Boris Johnson has today laid out his vision for rebuilding the UK after the coronavirus pandemic, pledging to “build build build” to get Britain back on its feet.
Citing US president Franklin D Roosevelt’s “New Deal” as a model for the plan, the prime minister unveiled £5bn in infrastructure investment and promised to “scythe through red tape” to get construction moving.
The UK’s recent record in delivering large infrastructure projects leaves a lot to be desired, and though industry reacted positively to the announcement, there was some scepticism over the details.
Infrastructure partner at law firm Pinsent Masons, Jon Hart, said: “These are big commitments with, on the face of it, some eye-catching procurement opportunities.
“There simply aren’t enough ‘shovel ready’ projects out there and it remains to be seen what this announcement will mean in practice”.
Hart said it was crucial for the government to tackle the problem of how it procures projects if the scheme was to be a success.
“It will be interesting to see how tendering processes can be sped up and how the public sector capacity gap within government for procuring schemes, when coupled with the industry’s own skills shortage is going to be addressed”, he added.
Programme should be ‘even more ambitious’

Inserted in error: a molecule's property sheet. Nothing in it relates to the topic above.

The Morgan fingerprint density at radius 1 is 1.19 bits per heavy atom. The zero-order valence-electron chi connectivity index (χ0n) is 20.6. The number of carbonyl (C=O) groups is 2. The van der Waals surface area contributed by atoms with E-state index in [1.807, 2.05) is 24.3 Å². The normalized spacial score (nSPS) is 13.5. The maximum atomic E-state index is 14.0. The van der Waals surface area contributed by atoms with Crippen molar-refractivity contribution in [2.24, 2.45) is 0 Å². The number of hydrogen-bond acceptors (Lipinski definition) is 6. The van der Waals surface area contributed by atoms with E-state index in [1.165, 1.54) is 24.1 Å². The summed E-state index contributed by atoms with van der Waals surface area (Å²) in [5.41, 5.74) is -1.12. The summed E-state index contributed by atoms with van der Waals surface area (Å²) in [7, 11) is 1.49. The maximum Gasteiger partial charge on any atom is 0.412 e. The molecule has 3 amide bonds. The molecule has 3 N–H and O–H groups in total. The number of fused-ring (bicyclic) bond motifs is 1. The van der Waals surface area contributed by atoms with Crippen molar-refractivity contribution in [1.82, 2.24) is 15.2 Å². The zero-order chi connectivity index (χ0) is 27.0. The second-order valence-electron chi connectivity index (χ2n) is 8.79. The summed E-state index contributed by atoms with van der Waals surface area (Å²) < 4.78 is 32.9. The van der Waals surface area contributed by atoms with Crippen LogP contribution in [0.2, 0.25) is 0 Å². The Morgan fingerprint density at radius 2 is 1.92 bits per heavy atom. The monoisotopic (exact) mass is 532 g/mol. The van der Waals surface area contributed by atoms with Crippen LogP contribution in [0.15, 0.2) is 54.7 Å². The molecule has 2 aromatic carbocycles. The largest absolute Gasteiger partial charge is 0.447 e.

KPMG’s head of infrastructure Jan Crosby said that although it seems like a lot of money, £5bn does not “go very far” when broken down into individual projects.
He said: “The programme should be even more ambitious – much larger and focussed on other areas that also need levelling up – social housing; communities and high streets, digital infrastructure, championing accelerator infrastructure for the creation of new export industries”.
Jasmine Whitbread of London First agreed, saying that the pledges needed to be accompanied by an “ambitious national infrastructure strategy”.
“The Prime Minister is expressing the right sentiments on infrastructure projects, and focusing on the long-term health of the nation.
“The ambitious tones in the speech must now must be matched by an equally ambitious national infrastructure strategy, that can help deliver major transformative projects such as HS2 and Crossrail 2 and demonstrate the commitments to levelling-up the country”.
Miles Celic, chief executive of financial services body The City UK said that financial and professional services would be critical to the success of the plan.
“In this next phase of building back the economy, it will be instrumental in providing the investment needed to fuel essential growth, helping SMEs and communities build and level up across the country to enable the economy to bounce back”, he said.
“It’s clear that the UK economy is in urgent need of an infrastructure upgrade.
“High on the priority list must be boosting regional productivity and interconnectivity. Investment in infrastructure – both digital and physical – will be key to this”, he added.
Plan gets ‘one very important thing right’
Brendan Sharkey, head of construction and real estate at MHA MacIntyre Hudson, praised the plan for its focus on delivering project opportunities for SMEs.
“The Prime Minister’s announcement today might not reach the heights of Roosevelt’s new deal but it still gets one very important thing right: it focuses on smaller local projects like schools, hospitals and high streets that can be delivered quickly”, he said.